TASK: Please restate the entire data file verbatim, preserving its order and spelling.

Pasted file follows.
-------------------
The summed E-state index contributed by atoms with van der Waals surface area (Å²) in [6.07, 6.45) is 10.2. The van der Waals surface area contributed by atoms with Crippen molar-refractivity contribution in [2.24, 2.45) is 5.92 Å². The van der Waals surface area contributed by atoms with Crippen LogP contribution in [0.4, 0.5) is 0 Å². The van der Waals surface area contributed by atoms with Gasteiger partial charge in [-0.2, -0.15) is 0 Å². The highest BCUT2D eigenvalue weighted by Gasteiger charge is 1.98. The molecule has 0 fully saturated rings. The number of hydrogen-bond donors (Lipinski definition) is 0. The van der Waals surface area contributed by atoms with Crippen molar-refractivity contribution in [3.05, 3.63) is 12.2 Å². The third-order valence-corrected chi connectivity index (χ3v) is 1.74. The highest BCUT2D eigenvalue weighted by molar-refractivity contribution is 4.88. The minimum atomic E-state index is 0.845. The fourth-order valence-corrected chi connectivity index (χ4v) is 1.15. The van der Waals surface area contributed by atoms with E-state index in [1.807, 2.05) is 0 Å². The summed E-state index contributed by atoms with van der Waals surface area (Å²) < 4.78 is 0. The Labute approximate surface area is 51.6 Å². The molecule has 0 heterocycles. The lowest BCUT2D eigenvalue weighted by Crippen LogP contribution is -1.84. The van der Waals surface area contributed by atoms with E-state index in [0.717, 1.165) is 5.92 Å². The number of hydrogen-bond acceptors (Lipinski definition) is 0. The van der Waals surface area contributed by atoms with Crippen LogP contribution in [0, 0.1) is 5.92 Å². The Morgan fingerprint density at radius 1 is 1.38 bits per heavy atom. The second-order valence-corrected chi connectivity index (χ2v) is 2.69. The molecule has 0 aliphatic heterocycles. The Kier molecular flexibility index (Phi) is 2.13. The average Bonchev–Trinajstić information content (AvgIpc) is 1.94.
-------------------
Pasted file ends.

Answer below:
The summed E-state index contributed by atoms with van der Waals surface area (Å²) in [6.07, 6.45) is 10.2. The van der Waals surface area contributed by atoms with Crippen molar-refractivity contribution in [2.24, 2.45) is 5.92 Å². The van der Waals surface area contributed by atoms with Crippen LogP contribution in [0.4, 0.5) is 0 Å². The van der Waals surface area contributed by atoms with Gasteiger partial charge in [-0.2, -0.15) is 0 Å². The highest BCUT2D eigenvalue weighted by Gasteiger charge is 1.98. The molecule has 0 fully saturated rings. The number of hydrogen-bond donors (Lipinski definition) is 0. The van der Waals surface area contributed by atoms with Crippen molar-refractivity contribution in [3.05, 3.63) is 12.2 Å². The third-order valence-corrected chi connectivity index (χ3v) is 1.74. The highest BCUT2D eigenvalue weighted by molar-refractivity contribution is 4.88. The minimum atomic E-state index is 0.845. The fourth-order valence-corrected chi connectivity index (χ4v) is 1.15. The van der Waals surface area contributed by atoms with E-state index in [1.807, 2.05) is 0 Å². The summed E-state index contributed by atoms with van der Waals surface area (Å²) < 4.78 is 0. The Labute approximate surface area is 51.6 Å². The molecule has 0 heterocycles. The lowest BCUT2D eigenvalue weighted by Crippen LogP contribution is -1.84. The van der Waals surface area contributed by atoms with E-state index in [0.717, 1.165) is 5.92 Å². The number of hydrogen-bond acceptors (Lipinski definition) is 0. The van der Waals surface area contributed by atoms with Crippen LogP contribution in [0, 0.1) is 5.92 Å². The Morgan fingerprint density at radius 1 is 1.38 bits per heavy atom. The second-order valence-corrected chi connectivity index (χ2v) is 2.69. The molecule has 0 aliphatic heterocycles. The Kier molecular flexibility index (Phi) is 2.13. The average Bonchev–Trinajstić information content (AvgIpc) is 1.94.